High prevalence of low bone turnover and occurrence of osteomalacia after kidney transplantation

Marie Claude Monier-Faugere, Hanna Mawad, Quanle Qi, Robert M. Friedler, Hartmut H. Malluche

Research output: Contribution to journalArticlepeer-review

216 Scopus citations


Kidney transplantation corrects most of the metabolic abnormalities that cause renal osteodystrophy. However, many transplanted patients develop osteoporosis and other bone lesions that are related, at least in part, to their immunosuppressive regimen. The precise histologic patterns of bone disease after transplantation are not well defined. In a study designed to investigate this issue, 57 adult posttransplant patients agreed to undergo bone biopsies and blood drawings. There were 32 men and 25 women, mean age 45 ± 2 yr, who had received a kidney transplantation 5.6 ± 0.8 yr before biopsy. History of bone pain, fractures, and avascular necrosis was found in 22, 12, and 7 patients, respectively. Serum creatinine was 1.68 ± 0.1 mg/dl, 21% of patients were hypercalcemic, 63.2% had elevated parathyroid hormone (PTH) (>65 pg/ml), and 91.2% had normal calcitriol levels. Cancellous bone volume/tissue volume was below normal compared to age- and gender-matched control subjects in 56.1% of patients. Bone turnover (activation frequency) was low in 45.6%, normal in 28.1%, and elevated in 26.3% of patients. Bone formation rate/bone surface was low in 59.7%, normal in 35%, and elevated in 5.3% of the patients. Erosion surface/bone surface was high in 21.1% of patients. Mineralization was prolonged in 87.5% of patients, including 9 patients with osteomalacia-and 12 patients with focal osteomalacia. Cumulative and maintenance doses of prednisone and time elapsed since transplantation correlated negatively with bone volume and bone turnover (r = -0.32 to -0.59, P < 0.05 to 0.01), whereas cumulative doses of cyclosporine or azathioprine, age, gender, or serum PTH levels did not. Regression analysis identified prednisone as the main factor responsible for low bone volume and bone turnover (r = 0.54 and r = 0.43, P < 0.01). No factors were found to predict delayed mineralization. The present study shows that low bone volume, low bone turnover, and generalized or focal osteomalacia are frequent histologic features in transplanted patients. The effects of age, gender, PTH, and cyclosporine on bone volume and bone turnover are apparently overridden by the prominent effects of glucocorticoids. The prevalence of mineralization defect in the presence of normal serum levels of calcidiol and calcitriol suggests vitamin D resistance and deserves further study.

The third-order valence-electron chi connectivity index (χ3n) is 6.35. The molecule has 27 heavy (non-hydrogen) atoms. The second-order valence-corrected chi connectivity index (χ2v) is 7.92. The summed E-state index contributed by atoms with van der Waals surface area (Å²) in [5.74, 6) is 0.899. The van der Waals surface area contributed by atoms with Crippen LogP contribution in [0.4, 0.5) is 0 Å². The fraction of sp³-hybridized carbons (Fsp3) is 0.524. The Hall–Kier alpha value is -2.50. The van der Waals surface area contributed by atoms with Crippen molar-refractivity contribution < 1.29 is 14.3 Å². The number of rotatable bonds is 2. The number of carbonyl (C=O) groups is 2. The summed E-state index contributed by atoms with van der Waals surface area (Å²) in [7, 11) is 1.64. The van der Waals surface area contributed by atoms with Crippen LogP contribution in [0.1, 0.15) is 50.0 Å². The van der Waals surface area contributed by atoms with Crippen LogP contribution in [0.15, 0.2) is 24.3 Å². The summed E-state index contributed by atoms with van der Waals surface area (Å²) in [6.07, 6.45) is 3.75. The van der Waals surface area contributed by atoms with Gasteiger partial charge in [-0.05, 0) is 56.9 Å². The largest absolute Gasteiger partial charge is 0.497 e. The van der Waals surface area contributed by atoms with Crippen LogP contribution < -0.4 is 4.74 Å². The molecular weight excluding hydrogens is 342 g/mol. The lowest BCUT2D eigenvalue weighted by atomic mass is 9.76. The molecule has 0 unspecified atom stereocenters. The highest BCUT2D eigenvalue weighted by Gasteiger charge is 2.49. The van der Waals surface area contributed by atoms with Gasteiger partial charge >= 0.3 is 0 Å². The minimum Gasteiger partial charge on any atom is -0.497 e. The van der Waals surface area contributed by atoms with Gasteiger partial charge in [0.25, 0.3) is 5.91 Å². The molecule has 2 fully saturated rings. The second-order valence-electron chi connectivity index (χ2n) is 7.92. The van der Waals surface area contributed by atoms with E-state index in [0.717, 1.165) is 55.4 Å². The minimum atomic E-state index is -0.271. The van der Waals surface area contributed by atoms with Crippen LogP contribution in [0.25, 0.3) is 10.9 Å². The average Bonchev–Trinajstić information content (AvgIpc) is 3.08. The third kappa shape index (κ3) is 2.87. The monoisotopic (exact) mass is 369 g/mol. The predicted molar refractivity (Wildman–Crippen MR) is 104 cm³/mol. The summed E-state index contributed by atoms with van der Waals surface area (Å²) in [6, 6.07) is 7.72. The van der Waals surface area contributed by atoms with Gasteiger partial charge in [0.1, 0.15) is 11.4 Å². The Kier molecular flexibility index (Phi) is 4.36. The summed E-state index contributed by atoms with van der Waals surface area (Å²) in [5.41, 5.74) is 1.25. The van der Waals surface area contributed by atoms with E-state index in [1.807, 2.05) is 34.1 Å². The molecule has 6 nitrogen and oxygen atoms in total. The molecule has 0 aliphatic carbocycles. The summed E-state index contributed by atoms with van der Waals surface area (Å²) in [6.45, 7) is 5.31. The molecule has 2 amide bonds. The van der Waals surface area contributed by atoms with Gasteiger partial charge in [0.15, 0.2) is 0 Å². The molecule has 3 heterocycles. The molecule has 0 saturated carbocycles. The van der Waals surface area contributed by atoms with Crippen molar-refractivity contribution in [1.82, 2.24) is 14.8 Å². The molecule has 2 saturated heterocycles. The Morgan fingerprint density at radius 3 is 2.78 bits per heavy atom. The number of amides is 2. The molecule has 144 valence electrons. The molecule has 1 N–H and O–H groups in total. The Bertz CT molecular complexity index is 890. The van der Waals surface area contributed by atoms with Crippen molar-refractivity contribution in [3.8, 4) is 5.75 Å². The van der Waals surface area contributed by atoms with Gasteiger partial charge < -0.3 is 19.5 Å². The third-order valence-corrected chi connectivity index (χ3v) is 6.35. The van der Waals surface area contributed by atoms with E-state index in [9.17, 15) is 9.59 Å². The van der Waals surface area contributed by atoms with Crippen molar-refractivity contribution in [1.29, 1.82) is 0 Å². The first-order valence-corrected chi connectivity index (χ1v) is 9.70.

Original languageEnglish
Pages (from-to)1093-1099
Number of pages7
JournalJournal of the American Society of Nephrology
Issue number6
StatePublished - Jun 2000

ASJC Scopus subject areas

  • General Medicine


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